Be Healthy Solutions for Total Wellness

Beat the January Blues


Many psychologists worldwide theorize that January is the most depressing month of the year. Some even say it can lead to Seasonal Affective Disorder, also known as SAD. So how can you celebrate the Holidays in usual fashion without feeling a little let down when it’s all over?

Hey, December was a blast! Driving life down a happy highway of gift-giving and present-unwrapping, tickling scents and tasty treats, friends and family gathered together for a special time that comes but once a year.

In the heap and hype of the holidays, you ignore your thinning wallet’s starvation and splurge on your loved ones–or yourself–in a manner likely unequalled by any other time of the year, and all during the heat of an economic downturn. Your soul’s warming cheer makes the cold weather seem like perfect holiday weather. And to top off your New Year’s celebrations, amid your Holiday Season high, you set exciting resolutions that’ll improve your life ten-fold once they’re achieved.

Then your holiday season high ends abruptly when you wake up New Year’s Day.

All the traits that created your holiday cheer suddenly turn on you to create a feeling of January dejection.

While it may be too late to prevent over-eating, over-spending, and over-expecting, it’s never too late to repair the damage. Here are a few suggestions to help you dig yourself out of January depression or steer clear of it altogether.

Be Grateful
One of the best ways to cheer up is to count your blessings. Make a written list of the things you have and how much better life is with them. Though deceptively simple, the act of writing out the things you’re grateful for activates a different part of the brain than just thinking about them. Plus, your list may come in handy later down the road on other blue days.

Get Outside
It may be cold, but going for a walk and breathing in fresh air can refresh your mind and body. Besides, indoor air quality is at its worst during the Winter.

Depression, especially in seasonal situations, has been linked to chemical imbalances inside the brain. Exercise is scientifically linked to your brain’s neurotransmitters, which help balance the brain’s chemicals. Though exercise has not been proven to completely cure depression, mental health experts agree that going for a daily jog or hitting the weights can help you work out your worries or subside your struggles.2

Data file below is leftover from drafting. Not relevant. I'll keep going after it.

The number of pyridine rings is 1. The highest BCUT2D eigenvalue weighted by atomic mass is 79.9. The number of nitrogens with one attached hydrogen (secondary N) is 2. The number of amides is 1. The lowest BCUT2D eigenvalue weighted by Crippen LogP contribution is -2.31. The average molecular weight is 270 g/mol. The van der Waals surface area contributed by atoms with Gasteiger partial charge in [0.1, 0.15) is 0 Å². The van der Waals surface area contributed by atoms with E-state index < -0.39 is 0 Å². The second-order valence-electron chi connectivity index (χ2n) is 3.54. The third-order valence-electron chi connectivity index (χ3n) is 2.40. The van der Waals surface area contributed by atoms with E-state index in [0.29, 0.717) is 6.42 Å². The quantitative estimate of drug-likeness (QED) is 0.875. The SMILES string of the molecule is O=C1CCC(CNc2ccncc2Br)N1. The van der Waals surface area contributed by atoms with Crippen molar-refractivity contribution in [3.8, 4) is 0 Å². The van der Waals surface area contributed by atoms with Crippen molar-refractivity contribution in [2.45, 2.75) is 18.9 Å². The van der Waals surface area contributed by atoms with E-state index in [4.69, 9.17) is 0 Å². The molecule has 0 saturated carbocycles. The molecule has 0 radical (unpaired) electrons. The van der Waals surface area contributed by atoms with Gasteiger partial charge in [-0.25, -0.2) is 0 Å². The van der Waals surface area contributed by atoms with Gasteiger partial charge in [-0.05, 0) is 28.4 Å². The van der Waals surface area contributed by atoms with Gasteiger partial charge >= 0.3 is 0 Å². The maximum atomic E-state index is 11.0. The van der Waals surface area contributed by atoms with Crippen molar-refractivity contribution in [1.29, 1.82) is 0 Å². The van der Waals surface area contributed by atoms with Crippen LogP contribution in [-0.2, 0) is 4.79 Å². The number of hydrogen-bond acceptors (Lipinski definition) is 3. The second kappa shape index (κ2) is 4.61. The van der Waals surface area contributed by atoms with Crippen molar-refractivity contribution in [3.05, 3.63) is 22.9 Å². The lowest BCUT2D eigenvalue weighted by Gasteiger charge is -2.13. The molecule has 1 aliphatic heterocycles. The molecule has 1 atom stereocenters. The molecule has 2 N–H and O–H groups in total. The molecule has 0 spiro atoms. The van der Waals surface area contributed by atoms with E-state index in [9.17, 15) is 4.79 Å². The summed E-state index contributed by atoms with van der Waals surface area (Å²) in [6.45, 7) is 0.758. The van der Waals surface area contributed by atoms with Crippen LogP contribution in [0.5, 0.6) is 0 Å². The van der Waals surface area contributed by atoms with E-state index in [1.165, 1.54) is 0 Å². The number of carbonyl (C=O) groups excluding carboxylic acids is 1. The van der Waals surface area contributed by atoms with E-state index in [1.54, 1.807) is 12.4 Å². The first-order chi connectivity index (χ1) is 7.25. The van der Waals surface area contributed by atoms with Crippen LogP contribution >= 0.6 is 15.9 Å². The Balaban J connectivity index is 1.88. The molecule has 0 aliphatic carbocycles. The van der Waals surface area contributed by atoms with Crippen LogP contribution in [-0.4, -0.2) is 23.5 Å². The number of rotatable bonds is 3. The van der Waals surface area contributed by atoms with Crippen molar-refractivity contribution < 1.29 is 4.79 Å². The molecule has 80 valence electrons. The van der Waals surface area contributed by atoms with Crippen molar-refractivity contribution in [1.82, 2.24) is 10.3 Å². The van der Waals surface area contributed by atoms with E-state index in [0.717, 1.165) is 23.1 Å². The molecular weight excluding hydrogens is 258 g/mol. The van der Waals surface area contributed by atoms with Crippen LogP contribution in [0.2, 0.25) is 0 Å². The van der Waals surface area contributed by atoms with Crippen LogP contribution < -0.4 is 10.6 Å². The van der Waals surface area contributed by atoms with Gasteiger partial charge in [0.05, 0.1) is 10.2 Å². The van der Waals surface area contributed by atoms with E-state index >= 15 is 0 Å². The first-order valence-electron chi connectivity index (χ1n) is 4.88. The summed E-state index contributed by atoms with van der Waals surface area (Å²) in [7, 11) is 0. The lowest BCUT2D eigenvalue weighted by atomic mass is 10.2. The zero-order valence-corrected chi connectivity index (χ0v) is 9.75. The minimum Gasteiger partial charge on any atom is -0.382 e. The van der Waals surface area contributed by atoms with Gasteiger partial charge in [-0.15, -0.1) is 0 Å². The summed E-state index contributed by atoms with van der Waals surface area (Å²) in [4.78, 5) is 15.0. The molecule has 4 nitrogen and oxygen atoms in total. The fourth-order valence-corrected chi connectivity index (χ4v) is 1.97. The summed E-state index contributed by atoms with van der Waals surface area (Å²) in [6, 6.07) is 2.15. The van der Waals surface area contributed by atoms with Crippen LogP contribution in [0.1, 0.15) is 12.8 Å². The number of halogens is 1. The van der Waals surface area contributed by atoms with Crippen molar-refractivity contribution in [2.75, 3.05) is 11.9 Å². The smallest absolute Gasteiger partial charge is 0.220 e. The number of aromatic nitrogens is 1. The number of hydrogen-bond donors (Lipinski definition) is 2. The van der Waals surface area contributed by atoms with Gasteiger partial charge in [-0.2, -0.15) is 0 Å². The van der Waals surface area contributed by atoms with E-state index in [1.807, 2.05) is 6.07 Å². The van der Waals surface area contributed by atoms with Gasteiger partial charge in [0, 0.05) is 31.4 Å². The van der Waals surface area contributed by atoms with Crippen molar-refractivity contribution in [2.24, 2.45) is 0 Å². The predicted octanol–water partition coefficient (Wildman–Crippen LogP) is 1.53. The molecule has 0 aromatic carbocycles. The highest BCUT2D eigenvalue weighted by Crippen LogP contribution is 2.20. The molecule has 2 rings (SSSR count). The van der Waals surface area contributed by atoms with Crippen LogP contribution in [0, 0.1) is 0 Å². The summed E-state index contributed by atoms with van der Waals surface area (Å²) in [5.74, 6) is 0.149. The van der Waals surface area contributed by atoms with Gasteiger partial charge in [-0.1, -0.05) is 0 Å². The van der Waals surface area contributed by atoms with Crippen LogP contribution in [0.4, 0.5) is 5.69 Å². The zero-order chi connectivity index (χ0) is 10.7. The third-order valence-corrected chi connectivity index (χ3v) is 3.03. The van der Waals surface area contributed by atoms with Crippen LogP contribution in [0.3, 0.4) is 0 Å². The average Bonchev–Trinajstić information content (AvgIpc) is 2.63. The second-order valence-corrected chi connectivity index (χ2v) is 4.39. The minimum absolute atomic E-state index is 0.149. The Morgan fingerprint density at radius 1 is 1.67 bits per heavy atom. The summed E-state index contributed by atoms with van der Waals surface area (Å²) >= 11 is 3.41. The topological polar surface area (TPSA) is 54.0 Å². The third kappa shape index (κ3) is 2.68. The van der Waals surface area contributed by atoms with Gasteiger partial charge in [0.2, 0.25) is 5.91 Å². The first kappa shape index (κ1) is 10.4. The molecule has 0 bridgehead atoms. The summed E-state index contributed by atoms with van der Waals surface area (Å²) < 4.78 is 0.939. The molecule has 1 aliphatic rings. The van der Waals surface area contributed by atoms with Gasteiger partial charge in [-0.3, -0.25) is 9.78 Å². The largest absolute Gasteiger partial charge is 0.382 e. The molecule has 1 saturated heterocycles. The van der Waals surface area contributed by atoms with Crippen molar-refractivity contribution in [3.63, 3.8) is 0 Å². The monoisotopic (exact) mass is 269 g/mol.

It always helps to talk–to a friend, to a family member, to a loved one. Anybody who will listen will help just by listening. And it never hurts to listen to their struggles, too.

Do What Makes You Happy
It’s a pretty simple concept. If you’re not happy, do something that will make you happy. But don’t indulge in destructive activities that may make you feel good now, but may hurt later down the road like overeating, alcoholism, over-spending, or using drugs. Instead, try to engage in activites that’ll make you happy in short-term and long-term respects. Uplifting activities like playing, reading, exercising, chatting, serving, watching movies, and the like might be the right way to go.

Consider the Circumstances
Depression in January is often a phase. You made it through last January. Rediscover the tools that helped you through last year’s phase and put them to work.

Seek Help
If you can’t seem to climb out of the hole with any of these suggestions, seek help. There are literally thousands of support outlets online. Just search for “depression support” and you’ll find a myriad of help. There’s a lot of help out there because you’re not alone. Depression is a common struggle, especially in January. And if you’re still struggling, visit a doctor or counselor. Medication may be the solution.
1: “Jan. 24 Called Worst Day of the Year” –
2: “Exercise Helps Treat Depression, Many Mental Health Experts Agree”

Contact me at if you would like to know how to order from Essante Worldwide.

Glutathione Information
Essante Worldwide:

Be Sociable, Share!